How to Detect Skin Cancer With Your Smartphone




Skin cancer is the most commonly diagnosed type of cancer in the world. Each year about 40 and 50 percent of all cancer cases are diagnosed as skin cancer. It is the uncontrolled growth of unusual skin cells that if left unchecked, can spread from the skin to other organs or tissues of the body. Early detection can be the difference between the simple removal of moles and some rounds of chemotherapy.


Skin cancer can happen to anyone, and people at risk should be smart enough to seek professional counsel and early treatment. This is logical, the question is, how do you know if you are at risk? Well, if you work in environments where you are exposed to the sun for a long time, you could be at risk. If you get sunburn very easily or your skin is very light, you will be at risk. And, if you have green or blue eyes, blond or red hair, you will be at greater risk. One of the most apparent things to consider is if you have skin cancer in your bloodline. And perhaps if you have many moles, you should see a doctor to check if they are the kind that can become cancerous.

All doctors agree that early detection and treatment are the best chances of battling any major kinds of skin cancer. This could be the difference between removing a simple mole and malignant cancer that spreads to other parts of the body. A few Smartphone apps and devices claim to aid early detection and keep you on track with periodic self-tests. You can take photographs of suspicious moles and marks and track them yourself or send them to a dermatologist for assessment.

How your phone can help you detect skin cancer

Telemedicine is an emergent field, and skincare should not be ruled out: in recent years, a couple of skin cancer detection apps have emerged that allow you to analyze your skin using your Smartphone with artificial intelligence algorithms. Some send photos to the dermatologist, while others give instant feedback, others offer useful reminders about self-examine of your skin and any appointment with the doctor.

Skin cancer detection apps you can download on Android and iOS

Miiskin app

This app uses mole mapping to examine your skin. Dermatologists carry out mole maps as part of a scientific full-body check, using digital dermoscopy (digital zoom image) to capture suspicious lesions that they may not see with their own eyes. Since they are so high-definition, dermoscopy images provide much more information than normal digital images. Miiskin developers wanted to offer consumers a version of this technology, so they created an application that captures magnified photos of large areas of the skin, for instance, your entire leg. According to the website, anyone with an iPhone with iOS 10 and the latest or any phone running Android 4.4 and latest can use Miiskin.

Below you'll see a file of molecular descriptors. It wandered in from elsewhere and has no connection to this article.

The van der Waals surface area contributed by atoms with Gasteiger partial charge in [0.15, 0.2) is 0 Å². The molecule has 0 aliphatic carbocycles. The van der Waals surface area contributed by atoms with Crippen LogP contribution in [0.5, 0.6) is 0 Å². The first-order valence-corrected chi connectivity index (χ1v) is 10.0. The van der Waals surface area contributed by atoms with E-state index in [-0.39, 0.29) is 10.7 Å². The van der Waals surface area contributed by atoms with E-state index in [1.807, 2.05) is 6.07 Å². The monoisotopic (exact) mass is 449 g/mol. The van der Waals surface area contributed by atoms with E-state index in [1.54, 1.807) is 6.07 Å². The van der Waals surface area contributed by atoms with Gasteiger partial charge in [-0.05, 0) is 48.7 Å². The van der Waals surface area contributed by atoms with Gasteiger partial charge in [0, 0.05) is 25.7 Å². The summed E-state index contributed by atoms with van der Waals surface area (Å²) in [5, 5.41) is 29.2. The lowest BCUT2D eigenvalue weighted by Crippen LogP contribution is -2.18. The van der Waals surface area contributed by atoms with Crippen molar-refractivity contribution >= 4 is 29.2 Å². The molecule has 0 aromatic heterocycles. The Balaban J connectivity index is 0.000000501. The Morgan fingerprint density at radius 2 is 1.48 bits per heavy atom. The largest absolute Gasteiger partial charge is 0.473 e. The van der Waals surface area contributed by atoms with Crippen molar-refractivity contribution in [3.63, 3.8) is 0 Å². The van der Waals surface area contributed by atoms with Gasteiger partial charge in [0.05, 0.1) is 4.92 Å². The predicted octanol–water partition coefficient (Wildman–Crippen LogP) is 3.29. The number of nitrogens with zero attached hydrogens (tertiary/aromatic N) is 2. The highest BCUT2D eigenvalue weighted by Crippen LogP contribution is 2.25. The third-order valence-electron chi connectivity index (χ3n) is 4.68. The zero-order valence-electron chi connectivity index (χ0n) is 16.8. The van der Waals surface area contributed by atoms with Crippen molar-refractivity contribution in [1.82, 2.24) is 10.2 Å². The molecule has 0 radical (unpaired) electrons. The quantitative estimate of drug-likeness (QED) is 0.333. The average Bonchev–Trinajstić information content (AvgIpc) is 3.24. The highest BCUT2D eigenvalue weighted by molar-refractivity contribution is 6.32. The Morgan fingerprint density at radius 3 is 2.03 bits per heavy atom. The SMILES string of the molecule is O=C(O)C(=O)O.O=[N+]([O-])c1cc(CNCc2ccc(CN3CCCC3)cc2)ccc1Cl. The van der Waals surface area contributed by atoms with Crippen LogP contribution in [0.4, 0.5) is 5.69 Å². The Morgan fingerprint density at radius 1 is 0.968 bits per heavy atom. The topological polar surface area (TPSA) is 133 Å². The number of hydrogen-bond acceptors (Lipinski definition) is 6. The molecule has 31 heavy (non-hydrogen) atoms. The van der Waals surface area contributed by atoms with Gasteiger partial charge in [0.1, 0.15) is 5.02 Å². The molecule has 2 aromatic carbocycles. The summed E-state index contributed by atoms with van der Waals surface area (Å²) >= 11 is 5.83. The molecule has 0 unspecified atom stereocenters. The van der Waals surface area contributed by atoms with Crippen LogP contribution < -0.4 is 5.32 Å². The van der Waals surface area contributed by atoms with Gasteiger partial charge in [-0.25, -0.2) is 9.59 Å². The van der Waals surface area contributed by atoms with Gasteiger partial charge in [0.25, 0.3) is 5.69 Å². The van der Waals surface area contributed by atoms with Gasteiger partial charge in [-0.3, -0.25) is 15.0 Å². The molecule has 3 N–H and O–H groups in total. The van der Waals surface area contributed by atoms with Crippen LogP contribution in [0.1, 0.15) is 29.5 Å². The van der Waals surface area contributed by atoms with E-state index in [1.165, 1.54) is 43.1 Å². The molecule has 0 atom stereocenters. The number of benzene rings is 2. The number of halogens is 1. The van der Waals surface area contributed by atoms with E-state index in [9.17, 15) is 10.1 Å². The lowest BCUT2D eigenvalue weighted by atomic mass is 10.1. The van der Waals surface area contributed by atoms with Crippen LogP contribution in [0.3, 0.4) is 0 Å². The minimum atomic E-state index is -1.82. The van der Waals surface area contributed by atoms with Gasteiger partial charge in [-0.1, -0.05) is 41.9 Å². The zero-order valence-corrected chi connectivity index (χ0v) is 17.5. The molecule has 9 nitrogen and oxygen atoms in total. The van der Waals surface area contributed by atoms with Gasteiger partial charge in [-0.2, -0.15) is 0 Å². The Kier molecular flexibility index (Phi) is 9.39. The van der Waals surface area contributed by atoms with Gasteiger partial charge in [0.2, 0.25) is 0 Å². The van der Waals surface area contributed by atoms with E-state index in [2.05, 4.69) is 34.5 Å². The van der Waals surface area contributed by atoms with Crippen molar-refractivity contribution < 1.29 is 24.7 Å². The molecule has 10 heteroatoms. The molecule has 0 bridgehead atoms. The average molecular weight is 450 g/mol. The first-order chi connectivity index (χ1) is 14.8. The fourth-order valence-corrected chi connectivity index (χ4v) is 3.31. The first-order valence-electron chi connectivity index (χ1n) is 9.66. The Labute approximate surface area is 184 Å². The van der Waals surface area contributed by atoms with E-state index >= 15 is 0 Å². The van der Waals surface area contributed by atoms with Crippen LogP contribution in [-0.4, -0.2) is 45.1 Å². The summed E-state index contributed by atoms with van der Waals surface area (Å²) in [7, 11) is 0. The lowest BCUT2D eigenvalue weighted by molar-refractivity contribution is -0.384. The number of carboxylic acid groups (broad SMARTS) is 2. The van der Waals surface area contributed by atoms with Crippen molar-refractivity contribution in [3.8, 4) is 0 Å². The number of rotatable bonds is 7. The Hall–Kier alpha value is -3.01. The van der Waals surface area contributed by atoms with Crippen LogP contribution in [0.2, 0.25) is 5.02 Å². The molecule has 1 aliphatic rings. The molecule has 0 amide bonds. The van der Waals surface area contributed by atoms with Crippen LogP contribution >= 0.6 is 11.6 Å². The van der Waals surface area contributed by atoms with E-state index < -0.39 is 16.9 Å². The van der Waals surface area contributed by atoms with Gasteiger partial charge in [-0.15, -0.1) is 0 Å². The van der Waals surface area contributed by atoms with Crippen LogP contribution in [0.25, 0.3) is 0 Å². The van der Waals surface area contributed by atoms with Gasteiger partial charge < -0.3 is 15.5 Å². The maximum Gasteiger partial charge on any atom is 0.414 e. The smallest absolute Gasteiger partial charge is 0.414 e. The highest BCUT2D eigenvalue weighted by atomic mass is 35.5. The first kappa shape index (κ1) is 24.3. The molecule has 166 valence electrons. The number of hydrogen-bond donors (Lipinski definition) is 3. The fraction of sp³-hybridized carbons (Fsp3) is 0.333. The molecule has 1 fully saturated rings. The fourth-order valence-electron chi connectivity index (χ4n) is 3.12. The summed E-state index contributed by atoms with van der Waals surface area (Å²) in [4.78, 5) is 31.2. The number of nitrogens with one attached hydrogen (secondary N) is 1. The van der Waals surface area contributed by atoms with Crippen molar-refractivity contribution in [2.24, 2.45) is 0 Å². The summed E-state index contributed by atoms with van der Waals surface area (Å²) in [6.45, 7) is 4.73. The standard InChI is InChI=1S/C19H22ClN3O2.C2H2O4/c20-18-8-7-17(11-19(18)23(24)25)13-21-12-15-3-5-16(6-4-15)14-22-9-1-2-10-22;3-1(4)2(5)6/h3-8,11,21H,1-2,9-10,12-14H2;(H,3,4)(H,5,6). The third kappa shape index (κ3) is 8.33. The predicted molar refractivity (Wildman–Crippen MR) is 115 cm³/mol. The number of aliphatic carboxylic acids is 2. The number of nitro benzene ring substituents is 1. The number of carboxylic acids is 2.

UMSkinCheck

This application comes from researchers at the University Of Michigan School Of Medicine (UM). It allows you to complete a full-body skin cancer self-exam, and also, create and track a history of growth, moles, and lesions. The application guides you step by step on how to conduct the test with written and graphics instructions. This app also comes with access to informational articles and videos, including a melanoma risk calculator. UMSkinCheck also sends reminders to encourage people to follow-up their self-exams and check on the moles or lesions they are tracking. You can also decide how frequently you want to see those reminders in the apps.

SkinVision

This app claims to help early detection of skin cancer. SkinVision uses deep learning to examine the images of your skin and help in the early detection of skin cancer. The images are processed by a machine learning algorithm that filters the photo layers based on complex, simple, and more abstract patterns and functions through a technology known as convolutional neural network (CNN). The app uses it to examine small parts of your skin and come back with a low or high-risk assessment of that part in less than one minute. SkinVision app is supported by a scientific board of dermatologists.

The accuracy and possible benefits of these apps

Health professionals have presented two major arguments concerning skin cancer screening apps. The first concern is that people may depend on consumer devices and apps to evaluate their risk of skin cancer, which may delay diagnosis. And the second commends these apps for creating public awareness and encouraging the public to take good care of their skin.

The two arguments are valid. For example, in the SkinVision study, the researchers say, "We see the real potential for smartphone apps to improve doctor-patient communication by recognizing the need for skin cancer screening and provide the basis for interaction."

In addition, apps like MoleScope that send photos to dermatologists can act as the first step in receiving a professional check. Every skin cancer biopsies start with a visual exam. But, for no condition should you start using an app or device at home to replace professional medical care.

At the moment, even though these applications may be beneficial in some way, your best option is to look for the professional opinion of a doctor or dermatologist if you observe any suspicious moles or other symptoms of skin cancer.

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